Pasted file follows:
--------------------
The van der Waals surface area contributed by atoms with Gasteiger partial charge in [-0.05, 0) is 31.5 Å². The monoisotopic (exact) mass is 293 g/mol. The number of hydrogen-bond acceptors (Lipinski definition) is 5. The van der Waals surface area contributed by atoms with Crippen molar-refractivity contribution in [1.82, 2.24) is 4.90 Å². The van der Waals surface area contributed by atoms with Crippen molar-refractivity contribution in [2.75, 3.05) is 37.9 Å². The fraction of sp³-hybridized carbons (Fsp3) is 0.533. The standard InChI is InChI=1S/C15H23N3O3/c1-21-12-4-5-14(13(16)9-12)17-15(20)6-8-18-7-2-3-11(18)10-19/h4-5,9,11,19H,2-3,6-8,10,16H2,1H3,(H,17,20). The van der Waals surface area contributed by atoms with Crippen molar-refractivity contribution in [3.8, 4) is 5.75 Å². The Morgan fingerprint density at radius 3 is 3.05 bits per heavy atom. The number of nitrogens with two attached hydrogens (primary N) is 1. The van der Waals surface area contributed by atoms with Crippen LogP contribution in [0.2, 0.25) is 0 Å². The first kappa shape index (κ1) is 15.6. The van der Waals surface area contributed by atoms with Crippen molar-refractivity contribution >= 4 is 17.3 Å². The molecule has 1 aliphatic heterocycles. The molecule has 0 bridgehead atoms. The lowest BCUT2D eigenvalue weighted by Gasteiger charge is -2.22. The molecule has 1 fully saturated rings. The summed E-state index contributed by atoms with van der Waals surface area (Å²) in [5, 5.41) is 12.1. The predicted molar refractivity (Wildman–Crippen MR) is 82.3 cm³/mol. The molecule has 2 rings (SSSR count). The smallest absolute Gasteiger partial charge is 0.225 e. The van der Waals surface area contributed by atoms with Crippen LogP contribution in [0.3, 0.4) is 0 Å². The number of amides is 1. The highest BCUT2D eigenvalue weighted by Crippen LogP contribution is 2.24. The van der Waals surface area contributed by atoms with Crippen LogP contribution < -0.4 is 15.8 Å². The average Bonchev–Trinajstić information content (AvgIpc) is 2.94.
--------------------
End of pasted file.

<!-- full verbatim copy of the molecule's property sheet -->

The van der Waals surface area contributed by atoms with Gasteiger partial charge in [-0.05, 0) is 31.5 Å². The monoisotopic (exact) mass is 293 g/mol. The number of hydrogen-bond acceptors (Lipinski definition) is 5. The van der Waals surface area contributed by atoms with Crippen molar-refractivity contribution in [1.82, 2.24) is 4.90 Å². The van der Waals surface area contributed by atoms with Crippen molar-refractivity contribution in [2.75, 3.05) is 37.9 Å². The fraction of sp³-hybridized carbons (Fsp3) is 0.533. The standard InChI is InChI=1S/C15H23N3O3/c1-21-12-4-5-14(13(16)9-12)17-15(20)6-8-18-7-2-3-11(18)10-19/h4-5,9,11,19H,2-3,6-8,10,16H2,1H3,(H,17,20). The van der Waals surface area contributed by atoms with Crippen molar-refractivity contribution in [3.8, 4) is 5.75 Å². The Morgan fingerprint density at radius 3 is 3.05 bits per heavy atom. The number of nitrogens with two attached hydrogens (primary N) is 1. The van der Waals surface area contributed by atoms with Crippen LogP contribution in [0.2, 0.25) is 0 Å². The first kappa shape index (κ1) is 15.6. The van der Waals surface area contributed by atoms with Crippen molar-refractivity contribution >= 4 is 17.3 Å². The molecule has 1 aliphatic heterocycles. The molecule has 0 bridgehead atoms. The lowest BCUT2D eigenvalue weighted by Gasteiger charge is -2.22. The molecule has 1 fully saturated rings. The summed E-state index contributed by atoms with van der Waals surface area (Å²) in [5, 5.41) is 12.1. The predicted molar refractivity (Wildman–Crippen MR) is 82.3 cm³/mol. The molecule has 2 rings (SSSR count). The smallest absolute Gasteiger partial charge is 0.225 e. The van der Waals surface area contributed by atoms with Crippen LogP contribution in [0.3, 0.4) is 0 Å². The number of amides is 1. The highest BCUT2D eigenvalue weighted by Crippen LogP contribution is 2.24. The van der Waals surface area contributed by atoms with Crippen LogP contribution < -0.4 is 15.8 Å². The average Bonchev–Trinajstić information content (AvgIpc) is 2.94.